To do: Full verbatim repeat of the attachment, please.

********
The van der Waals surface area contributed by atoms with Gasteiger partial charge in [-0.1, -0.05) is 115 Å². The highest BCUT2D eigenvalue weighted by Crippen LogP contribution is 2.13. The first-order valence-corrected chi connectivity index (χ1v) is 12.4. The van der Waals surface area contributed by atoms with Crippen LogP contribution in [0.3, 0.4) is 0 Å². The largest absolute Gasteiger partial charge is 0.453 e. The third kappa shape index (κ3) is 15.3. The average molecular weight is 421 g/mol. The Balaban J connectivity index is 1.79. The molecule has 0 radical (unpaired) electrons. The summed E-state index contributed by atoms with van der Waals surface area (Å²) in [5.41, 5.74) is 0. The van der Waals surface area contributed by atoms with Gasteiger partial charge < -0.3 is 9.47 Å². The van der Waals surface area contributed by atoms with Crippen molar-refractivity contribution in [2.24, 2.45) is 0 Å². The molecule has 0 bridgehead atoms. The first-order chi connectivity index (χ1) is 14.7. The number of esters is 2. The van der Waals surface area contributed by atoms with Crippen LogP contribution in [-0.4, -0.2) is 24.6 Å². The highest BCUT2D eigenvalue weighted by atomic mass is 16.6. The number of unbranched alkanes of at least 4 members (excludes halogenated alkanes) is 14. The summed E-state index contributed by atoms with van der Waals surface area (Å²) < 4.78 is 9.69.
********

The van der Waals surface area contributed by atoms with Gasteiger partial charge in [-0.1, -0.05) is 115 Å². The highest BCUT2D eigenvalue weighted by Crippen LogP contribution is 2.13. The first-order valence-corrected chi connectivity index (χ1v) is 12.4. The van der Waals surface area contributed by atoms with Crippen LogP contribution in [0.3, 0.4) is 0 Å². The largest absolute Gasteiger partial charge is 0.453 e. The third kappa shape index (κ3) is 15.3. The average molecular weight is 421 g/mol. The Balaban J connectivity index is 1.79. The molecule has 0 radical (unpaired) electrons. The summed E-state index contributed by atoms with van der Waals surface area (Å²) in [5.41, 5.74) is 0. The van der Waals surface area contributed by atoms with Gasteiger partial charge < -0.3 is 9.47 Å². The van der Waals surface area contributed by atoms with Crippen molar-refractivity contribution in [2.24, 2.45) is 0 Å². The molecule has 0 bridgehead atoms. The first-order chi connectivity index (χ1) is 14.7. The number of esters is 2. The van der Waals surface area contributed by atoms with Crippen LogP contribution in [-0.4, -0.2) is 24.6 Å². The highest BCUT2D eigenvalue weighted by atomic mass is 16.6. The number of unbranched alkanes of at least 4 members (excludes halogenated alkanes) is 14. The summed E-state index contributed by atoms with van der Waals surface area (Å²) < 4.78 is 9.69.